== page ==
HOULTON, Maine — Mary Collins maintained Friday that she always tells her friends about the Fourth of July festivities in Houlton.
“I try to come back every year,” the 64-year-old Miami, Fla., resident said between shopping stops downtown on Friday afternoon. “I have extended family and several friends in this area and across the border, and I love how festive it seems around here over Independence Day. I have been here to the parade and the fair several times, and I love it. I just love it.”
Collins and others were out in force during the day as the town bustled with activity in preparation for its annual July Fourth activities.
The population of the town swells over the holiday each year as town groups and organizations hold fairs, shopping bonanzas and class reunions.
Although the persistent clouds and rain showers discouraged some, others said they were determined to attend as many outdoor events as possible.
The annual parade begins at 10 a.m. today, when registrants will snake through town on floats, in ATVs and antique automobiles and on foot.
Mariah Stone, 11, of Portland said she was in town visiting relatives for the first time and was excited to see the parade.
This year’s Agricultural Fair kicked off in Community Park on Thursday. Today, it features events such as a draft horse show, cooking contests, exhibits, children’s events and a midway.
A fireworks display is set to begin at 9:25 p.m.
On Friday afternoon, shopkeepers in Market Square were already setting up for Midnight Madness to be held later in the evening. The late night shopping fest offers bargain hunters lower prices as the clock nears midnight. On Friday morning, some businesses already had placed merchandise out under covered tents for sidewalk sales.
Collins said she had already taken advantage of early bargains and heard about a new restaurant that she hoped to try during her stay.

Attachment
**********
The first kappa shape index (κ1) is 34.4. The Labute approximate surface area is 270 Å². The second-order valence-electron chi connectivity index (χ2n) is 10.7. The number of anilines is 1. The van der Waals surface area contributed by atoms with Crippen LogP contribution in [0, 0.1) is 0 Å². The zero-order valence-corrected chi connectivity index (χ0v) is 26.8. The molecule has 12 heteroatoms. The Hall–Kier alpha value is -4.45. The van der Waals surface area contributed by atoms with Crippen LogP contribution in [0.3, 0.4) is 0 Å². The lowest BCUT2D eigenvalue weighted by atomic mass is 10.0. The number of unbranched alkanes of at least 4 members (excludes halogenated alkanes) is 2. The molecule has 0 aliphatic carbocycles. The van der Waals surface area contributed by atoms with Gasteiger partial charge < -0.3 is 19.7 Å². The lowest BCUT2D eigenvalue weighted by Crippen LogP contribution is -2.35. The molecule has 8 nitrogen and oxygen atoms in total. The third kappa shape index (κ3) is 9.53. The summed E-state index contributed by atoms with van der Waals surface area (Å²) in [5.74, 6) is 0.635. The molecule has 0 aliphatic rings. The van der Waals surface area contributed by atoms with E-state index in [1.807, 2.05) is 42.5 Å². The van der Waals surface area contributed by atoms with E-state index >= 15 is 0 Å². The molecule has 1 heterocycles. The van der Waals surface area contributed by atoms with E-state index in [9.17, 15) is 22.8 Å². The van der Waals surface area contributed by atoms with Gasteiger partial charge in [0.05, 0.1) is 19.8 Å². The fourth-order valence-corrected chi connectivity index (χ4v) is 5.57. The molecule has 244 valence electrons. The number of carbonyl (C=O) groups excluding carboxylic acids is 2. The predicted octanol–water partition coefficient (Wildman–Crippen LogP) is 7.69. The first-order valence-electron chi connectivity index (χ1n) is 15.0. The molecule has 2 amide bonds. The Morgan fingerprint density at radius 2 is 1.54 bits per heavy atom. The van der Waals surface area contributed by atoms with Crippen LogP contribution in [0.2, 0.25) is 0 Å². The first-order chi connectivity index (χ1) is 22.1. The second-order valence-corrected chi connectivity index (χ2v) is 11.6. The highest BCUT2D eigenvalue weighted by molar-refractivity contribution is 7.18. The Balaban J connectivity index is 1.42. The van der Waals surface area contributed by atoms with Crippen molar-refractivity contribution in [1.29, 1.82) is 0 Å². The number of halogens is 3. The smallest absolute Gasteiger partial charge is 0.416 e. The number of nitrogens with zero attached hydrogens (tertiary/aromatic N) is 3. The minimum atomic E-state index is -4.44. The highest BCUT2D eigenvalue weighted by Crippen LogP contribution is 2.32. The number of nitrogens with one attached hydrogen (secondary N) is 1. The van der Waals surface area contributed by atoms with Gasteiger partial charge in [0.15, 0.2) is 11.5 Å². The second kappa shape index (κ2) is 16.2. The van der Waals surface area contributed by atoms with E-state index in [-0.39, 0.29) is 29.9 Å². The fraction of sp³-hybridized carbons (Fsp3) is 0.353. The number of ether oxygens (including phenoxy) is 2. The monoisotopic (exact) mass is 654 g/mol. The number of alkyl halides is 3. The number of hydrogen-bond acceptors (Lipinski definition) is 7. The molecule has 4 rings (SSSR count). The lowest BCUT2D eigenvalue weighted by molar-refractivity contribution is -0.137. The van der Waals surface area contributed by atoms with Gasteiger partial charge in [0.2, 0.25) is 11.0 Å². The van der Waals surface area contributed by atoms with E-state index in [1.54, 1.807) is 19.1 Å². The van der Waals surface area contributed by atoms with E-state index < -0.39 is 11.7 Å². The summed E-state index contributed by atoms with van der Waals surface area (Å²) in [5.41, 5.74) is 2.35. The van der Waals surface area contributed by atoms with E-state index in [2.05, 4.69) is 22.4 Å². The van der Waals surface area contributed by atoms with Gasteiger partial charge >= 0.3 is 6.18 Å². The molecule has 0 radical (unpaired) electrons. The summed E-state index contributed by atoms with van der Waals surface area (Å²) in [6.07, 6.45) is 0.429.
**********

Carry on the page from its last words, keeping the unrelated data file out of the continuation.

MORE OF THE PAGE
The weather, however, did affect some activities.
Friday was the first day of the newly established Houlton Community Market, where local vendors were invited to sell vegetables, baked goods and crafts. The dreary weather enticed only a few to set up shop.
The market will continue through the end of October and will be held 8 a.m. to noon every Saturday in Monument Park.
The park also was to be the location of the Houlton Arts and Craft Fair, an event scheduled several times a year. Raindrops forced vendors into the Gentle Memorial Building.
A modest crowd took in the fair Friday afternoon, scoring handmade pillows and clothes, homemade jams and desserts, jewelry and wood crafts.
Cindy Eddleman, who operates Cindy’s Creations in Mars Hill, said Friday afternoon that she was satisfied with the money she had earned so far but that attendance was lower than in years past.
“I think we would have seen more shoppers if we could have had it in the park,” she said.
Eddleman offers handmade items such as dolls, towels and other gifts and said that if the sun had shined on the park, she could have displayed more of her inventory.
“There is not enough room inside,” she said.
Carol Hand, who operates Handcraft, also said business had been slow at the booth where she sold doll clothes, clothing and other unique wares.
“We probably would have seen more business outside because the people walking and driving by the park tend to stop,” she said Friday.
But, she said, there was a reason to look on the bright side.
“Every year, the wind blows my rack over,” said Hand, nodding toward a rack of intricately crafted doll clothes. “That is not going to happen this time.”